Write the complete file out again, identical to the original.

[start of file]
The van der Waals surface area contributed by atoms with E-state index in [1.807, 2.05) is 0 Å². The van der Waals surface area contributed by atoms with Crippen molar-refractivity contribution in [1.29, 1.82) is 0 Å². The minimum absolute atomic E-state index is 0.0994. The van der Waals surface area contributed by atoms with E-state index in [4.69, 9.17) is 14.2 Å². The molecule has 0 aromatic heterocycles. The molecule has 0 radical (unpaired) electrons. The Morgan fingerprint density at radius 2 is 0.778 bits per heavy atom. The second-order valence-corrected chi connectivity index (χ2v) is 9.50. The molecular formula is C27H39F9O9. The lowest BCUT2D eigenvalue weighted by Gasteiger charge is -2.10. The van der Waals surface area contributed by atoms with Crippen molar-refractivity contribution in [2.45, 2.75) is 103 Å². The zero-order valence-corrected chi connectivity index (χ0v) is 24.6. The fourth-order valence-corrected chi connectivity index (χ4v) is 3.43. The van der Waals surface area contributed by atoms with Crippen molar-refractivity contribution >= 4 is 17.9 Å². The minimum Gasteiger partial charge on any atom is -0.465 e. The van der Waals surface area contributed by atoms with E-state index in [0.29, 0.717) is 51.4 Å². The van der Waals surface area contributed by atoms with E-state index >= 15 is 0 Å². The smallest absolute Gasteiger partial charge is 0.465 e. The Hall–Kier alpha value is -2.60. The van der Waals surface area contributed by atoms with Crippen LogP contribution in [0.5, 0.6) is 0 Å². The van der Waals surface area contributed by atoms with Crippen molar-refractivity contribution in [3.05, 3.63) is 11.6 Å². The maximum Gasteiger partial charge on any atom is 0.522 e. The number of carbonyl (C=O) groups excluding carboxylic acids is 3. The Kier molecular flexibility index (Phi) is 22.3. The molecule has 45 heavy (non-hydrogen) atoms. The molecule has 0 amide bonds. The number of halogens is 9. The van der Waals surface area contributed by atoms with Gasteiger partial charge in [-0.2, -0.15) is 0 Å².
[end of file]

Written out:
The van der Waals surface area contributed by atoms with E-state index in [1.807, 2.05) is 0 Å². The van der Waals surface area contributed by atoms with Crippen molar-refractivity contribution in [1.29, 1.82) is 0 Å². The minimum absolute atomic E-state index is 0.0994. The van der Waals surface area contributed by atoms with E-state index in [4.69, 9.17) is 14.2 Å². The molecule has 0 aromatic heterocycles. The molecule has 0 radical (unpaired) electrons. The Morgan fingerprint density at radius 2 is 0.778 bits per heavy atom. The second-order valence-corrected chi connectivity index (χ2v) is 9.50. The molecular formula is C27H39F9O9. The lowest BCUT2D eigenvalue weighted by Gasteiger charge is -2.10. The van der Waals surface area contributed by atoms with Crippen molar-refractivity contribution in [2.45, 2.75) is 103 Å². The zero-order valence-corrected chi connectivity index (χ0v) is 24.6. The fourth-order valence-corrected chi connectivity index (χ4v) is 3.43. The van der Waals surface area contributed by atoms with Crippen molar-refractivity contribution >= 4 is 17.9 Å². The minimum Gasteiger partial charge on any atom is -0.465 e. The van der Waals surface area contributed by atoms with E-state index in [0.29, 0.717) is 51.4 Å². The van der Waals surface area contributed by atoms with E-state index >= 15 is 0 Å². The smallest absolute Gasteiger partial charge is 0.465 e. The Hall–Kier alpha value is -2.60. The van der Waals surface area contributed by atoms with Crippen LogP contribution in [0.5, 0.6) is 0 Å². The van der Waals surface area contributed by atoms with Crippen molar-refractivity contribution in [3.05, 3.63) is 11.6 Å². The maximum Gasteiger partial charge on any atom is 0.522 e. The number of carbonyl (C=O) groups excluding carboxylic acids is 3. The Kier molecular flexibility index (Phi) is 22.3. The molecule has 45 heavy (non-hydrogen) atoms. The molecule has 0 amide bonds. The number of halogens is 9. The van der Waals surface area contributed by atoms with Gasteiger partial charge in [-0.2, -0.15) is 0 Å².